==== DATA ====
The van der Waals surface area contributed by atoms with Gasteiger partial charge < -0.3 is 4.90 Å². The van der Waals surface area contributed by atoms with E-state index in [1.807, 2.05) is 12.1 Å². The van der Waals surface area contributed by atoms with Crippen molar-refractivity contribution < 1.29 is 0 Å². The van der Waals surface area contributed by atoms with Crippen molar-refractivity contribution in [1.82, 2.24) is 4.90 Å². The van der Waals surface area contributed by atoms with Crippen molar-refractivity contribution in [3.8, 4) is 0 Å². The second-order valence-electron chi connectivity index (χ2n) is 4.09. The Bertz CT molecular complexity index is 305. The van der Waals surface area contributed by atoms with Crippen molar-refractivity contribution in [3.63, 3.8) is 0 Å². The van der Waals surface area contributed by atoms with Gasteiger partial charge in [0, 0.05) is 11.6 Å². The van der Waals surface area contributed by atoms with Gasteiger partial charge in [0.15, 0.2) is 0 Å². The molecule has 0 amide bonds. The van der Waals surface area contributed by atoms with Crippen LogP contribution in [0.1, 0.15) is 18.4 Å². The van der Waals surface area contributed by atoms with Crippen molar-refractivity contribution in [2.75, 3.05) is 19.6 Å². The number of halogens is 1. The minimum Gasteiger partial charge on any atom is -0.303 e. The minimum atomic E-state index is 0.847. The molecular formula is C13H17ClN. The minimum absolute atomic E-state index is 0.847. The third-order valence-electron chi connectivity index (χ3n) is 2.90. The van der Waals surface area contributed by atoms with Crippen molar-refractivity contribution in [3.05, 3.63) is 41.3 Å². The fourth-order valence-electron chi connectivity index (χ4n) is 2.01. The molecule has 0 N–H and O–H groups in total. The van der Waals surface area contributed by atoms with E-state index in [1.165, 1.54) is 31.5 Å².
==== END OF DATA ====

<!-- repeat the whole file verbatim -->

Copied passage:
The van der Waals surface area contributed by atoms with Gasteiger partial charge < -0.3 is 4.90 Å². The van der Waals surface area contributed by atoms with E-state index in [1.807, 2.05) is 12.1 Å². The van der Waals surface area contributed by atoms with Crippen molar-refractivity contribution < 1.29 is 0 Å². The van der Waals surface area contributed by atoms with Crippen molar-refractivity contribution in [1.82, 2.24) is 4.90 Å². The van der Waals surface area contributed by atoms with Crippen molar-refractivity contribution in [3.8, 4) is 0 Å². The second-order valence-electron chi connectivity index (χ2n) is 4.09. The Bertz CT molecular complexity index is 305. The van der Waals surface area contributed by atoms with Crippen molar-refractivity contribution in [3.63, 3.8) is 0 Å². The van der Waals surface area contributed by atoms with Gasteiger partial charge in [0, 0.05) is 11.6 Å². The van der Waals surface area contributed by atoms with Gasteiger partial charge in [0.15, 0.2) is 0 Å². The molecule has 0 amide bonds. The van der Waals surface area contributed by atoms with Crippen LogP contribution in [0.1, 0.15) is 18.4 Å². The van der Waals surface area contributed by atoms with Crippen molar-refractivity contribution in [2.75, 3.05) is 19.6 Å². The number of halogens is 1. The minimum Gasteiger partial charge on any atom is -0.303 e. The minimum atomic E-state index is 0.847. The molecular formula is C13H17ClN. The minimum absolute atomic E-state index is 0.847. The third-order valence-electron chi connectivity index (χ3n) is 2.90. The van der Waals surface area contributed by atoms with Crippen molar-refractivity contribution in [3.05, 3.63) is 41.3 Å². The fourth-order valence-electron chi connectivity index (χ4n) is 2.01. The molecule has 0 N–H and O–H groups in total. The van der Waals surface area contributed by atoms with E-state index in [1.165, 1.54) is 31.5 Å².